“After Dad died, I just wanted to get away, so I went on a round the world trip before deciding on a whim to move to Melbourne in Australia,” she said.
“After a couple of years, the doctors’ warning crept up on me that this form of Alzheimer’s was genetic, so I could get it too. I wanted more information, so I saw some doctors out in Australia who confirmed that I had a 50/50 chance of having it.
“I wasn’t quite ready to know then. It’s information you can never ‘unknow.’ But I realized I may be useful to researchers and I asked if I was able to help in that way.”
So, in 2015, Laura began to participate in a drugs trial, which saw her visit hospital every three-and-a-half weeks to receive medicine intravenously.
Her progress was monitored through monthly MRI and CT scans, as well as lumbar punctures, and while the researchers knew whether or not she carried the gene, she still had no idea until 2017.
She explained: “The not knowing started to really impact on me. I thought about it every day. It was no way to live.”
Following six months of counseling, which assessed her mental health and ensured she was ready to find out such life-changing news, in August 2017 Laura was given her results, while she was still living in Melbourne.
Speaking of the day that will be etched into her mind forever, she said: “After taking the test, it had been a six week wait, which felt like a lifetime. I was living in limbo, flitting between feeling as if I was facing impending doom, to being serenely calm because I had no control over the results.
“On the day itself, I went to a weightlifting class at 6am to try and calm my nerves. Then, as I was in the car on the way to hospital, I began feeling incredibly anxious, like everything around me was white noise.”
She continued: “When doctors broke the news, I didn’t cry. I didn’t feel fear over the fact I won’t have a long life, it was more sadness for all the things I wouldn’t do.
“I was pretty numb until I started to think about how I’d tell my loved ones – and that’s when my heart broke.”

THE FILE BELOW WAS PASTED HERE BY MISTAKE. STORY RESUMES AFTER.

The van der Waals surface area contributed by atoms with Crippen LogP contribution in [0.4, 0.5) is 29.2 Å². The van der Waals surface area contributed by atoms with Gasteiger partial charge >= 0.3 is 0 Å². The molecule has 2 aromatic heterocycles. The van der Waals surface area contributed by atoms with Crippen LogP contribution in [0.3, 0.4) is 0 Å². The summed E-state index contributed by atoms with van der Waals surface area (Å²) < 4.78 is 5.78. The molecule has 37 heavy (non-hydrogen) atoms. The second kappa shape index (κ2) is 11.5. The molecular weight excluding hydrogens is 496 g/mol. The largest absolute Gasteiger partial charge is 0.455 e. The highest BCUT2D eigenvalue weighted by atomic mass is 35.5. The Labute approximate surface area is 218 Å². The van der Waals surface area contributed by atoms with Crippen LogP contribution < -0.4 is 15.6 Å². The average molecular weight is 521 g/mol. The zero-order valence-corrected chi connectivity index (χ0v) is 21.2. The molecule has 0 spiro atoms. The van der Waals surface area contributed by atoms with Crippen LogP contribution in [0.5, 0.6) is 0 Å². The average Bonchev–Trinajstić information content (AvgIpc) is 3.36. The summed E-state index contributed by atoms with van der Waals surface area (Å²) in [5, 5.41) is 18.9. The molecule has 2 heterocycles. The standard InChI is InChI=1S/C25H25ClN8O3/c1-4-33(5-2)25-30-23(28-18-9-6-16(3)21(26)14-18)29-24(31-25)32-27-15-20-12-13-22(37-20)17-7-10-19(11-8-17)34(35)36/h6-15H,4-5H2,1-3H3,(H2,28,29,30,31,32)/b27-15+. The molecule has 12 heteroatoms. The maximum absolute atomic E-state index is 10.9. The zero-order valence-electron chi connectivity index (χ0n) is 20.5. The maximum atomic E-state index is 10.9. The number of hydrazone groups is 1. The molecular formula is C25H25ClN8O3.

Still processing the news, Laura decided to move back to the UK – returning home in December 2017.
At first, she struggled, feeling as if she lacked purpose, admitting: “I felt awful. I knew I wouldn’t have a family or a retirement to work towards. I didn’t have anything to focus on.”
Then, during a sleepless night in summer 2018, she decided at around 2am to enter the ballot for the 2019 London Marathon.
Casually mentioning it in hospital a couple of weeks later, during one of the routine drug trial appointments that she still attends, now at London’s University College Hospital, she was told she should apply for a charity place instead, to guarantee her a spot.
In a poignant twist of fate, charities Alzheimer’s Society and Alzheimer’s Research UK have been named Charity of the Year for the 2019 race, after joining forces to create Dementia Revolution, which aims to power groundbreaking research at the UK Dementia Research Institute.
After securing a place, Laura has been diligently training, which she said has given her a focus once again.
By speaking out, she hopes to raise awareness of Dementia Revolution, and also to start the conversation around early-onset Alzheimer’s, to encourage people to talk about it more openly.
She said: “I have decided to use my marathon run for Dementia Revolution as a platform.
“I refuse to live in shame. I remember when Dad was ill, people wouldn’t know how to react and it all felt very hidden away, but I want to be honest and open.
“It is difficult to know what to say to somebody like me, who has been diagnosed with something that hasn’t happened yet, but will. Still, the last thing I want is for people to feel uncomfortable around me.”
She added: “The more information we can get out there, the less of a taboo this will feel. That said, the support I’ve received so far after going public has been amazing – that’s what is carrying me.”